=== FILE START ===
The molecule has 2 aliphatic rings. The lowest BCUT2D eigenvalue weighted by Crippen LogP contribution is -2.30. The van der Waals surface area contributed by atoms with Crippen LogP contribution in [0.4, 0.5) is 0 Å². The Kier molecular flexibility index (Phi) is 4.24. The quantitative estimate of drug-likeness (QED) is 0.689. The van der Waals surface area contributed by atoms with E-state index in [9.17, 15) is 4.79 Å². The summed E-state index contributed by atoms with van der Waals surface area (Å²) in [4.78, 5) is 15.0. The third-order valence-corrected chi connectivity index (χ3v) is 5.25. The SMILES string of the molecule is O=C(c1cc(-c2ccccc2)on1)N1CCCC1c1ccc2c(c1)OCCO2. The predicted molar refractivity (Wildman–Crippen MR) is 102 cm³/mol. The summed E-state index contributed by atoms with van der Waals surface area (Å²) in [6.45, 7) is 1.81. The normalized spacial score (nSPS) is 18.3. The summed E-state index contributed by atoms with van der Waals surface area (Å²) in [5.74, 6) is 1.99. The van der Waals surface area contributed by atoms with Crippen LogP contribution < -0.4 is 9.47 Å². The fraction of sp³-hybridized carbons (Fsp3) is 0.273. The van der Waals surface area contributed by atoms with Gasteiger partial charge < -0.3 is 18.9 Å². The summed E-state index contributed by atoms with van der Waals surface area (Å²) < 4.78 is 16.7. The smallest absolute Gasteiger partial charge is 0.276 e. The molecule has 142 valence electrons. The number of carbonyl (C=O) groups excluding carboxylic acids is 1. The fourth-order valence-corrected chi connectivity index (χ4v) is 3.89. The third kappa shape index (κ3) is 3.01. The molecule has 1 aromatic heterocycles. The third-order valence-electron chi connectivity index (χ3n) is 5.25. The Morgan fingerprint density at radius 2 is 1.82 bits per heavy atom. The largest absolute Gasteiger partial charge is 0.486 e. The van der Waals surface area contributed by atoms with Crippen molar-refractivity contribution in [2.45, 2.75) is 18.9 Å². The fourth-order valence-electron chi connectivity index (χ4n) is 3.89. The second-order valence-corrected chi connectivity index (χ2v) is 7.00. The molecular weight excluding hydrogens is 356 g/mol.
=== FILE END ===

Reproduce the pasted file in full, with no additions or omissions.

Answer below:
The molecule has 2 aliphatic rings. The lowest BCUT2D eigenvalue weighted by Crippen LogP contribution is -2.30. The van der Waals surface area contributed by atoms with Crippen LogP contribution in [0.4, 0.5) is 0 Å². The Kier molecular flexibility index (Phi) is 4.24. The quantitative estimate of drug-likeness (QED) is 0.689. The van der Waals surface area contributed by atoms with E-state index in [9.17, 15) is 4.79 Å². The summed E-state index contributed by atoms with van der Waals surface area (Å²) in [4.78, 5) is 15.0. The third-order valence-corrected chi connectivity index (χ3v) is 5.25. The SMILES string of the molecule is O=C(c1cc(-c2ccccc2)on1)N1CCCC1c1ccc2c(c1)OCCO2. The predicted molar refractivity (Wildman–Crippen MR) is 102 cm³/mol. The summed E-state index contributed by atoms with van der Waals surface area (Å²) in [6.45, 7) is 1.81. The normalized spacial score (nSPS) is 18.3. The summed E-state index contributed by atoms with van der Waals surface area (Å²) in [5.74, 6) is 1.99. The van der Waals surface area contributed by atoms with Crippen LogP contribution < -0.4 is 9.47 Å². The fraction of sp³-hybridized carbons (Fsp3) is 0.273. The van der Waals surface area contributed by atoms with Gasteiger partial charge < -0.3 is 18.9 Å². The summed E-state index contributed by atoms with van der Waals surface area (Å²) < 4.78 is 16.7. The smallest absolute Gasteiger partial charge is 0.276 e. The molecule has 142 valence electrons. The number of carbonyl (C=O) groups excluding carboxylic acids is 1. The fourth-order valence-corrected chi connectivity index (χ4v) is 3.89. The third kappa shape index (κ3) is 3.01. The molecule has 1 aromatic heterocycles. The third-order valence-electron chi connectivity index (χ3n) is 5.25. The Morgan fingerprint density at radius 2 is 1.82 bits per heavy atom. The largest absolute Gasteiger partial charge is 0.486 e. The van der Waals surface area contributed by atoms with Crippen molar-refractivity contribution in [2.45, 2.75) is 18.9 Å². The fourth-order valence-electron chi connectivity index (χ4n) is 3.89. The second-order valence-corrected chi connectivity index (χ2v) is 7.00. The molecular weight excluding hydrogens is 356 g/mol.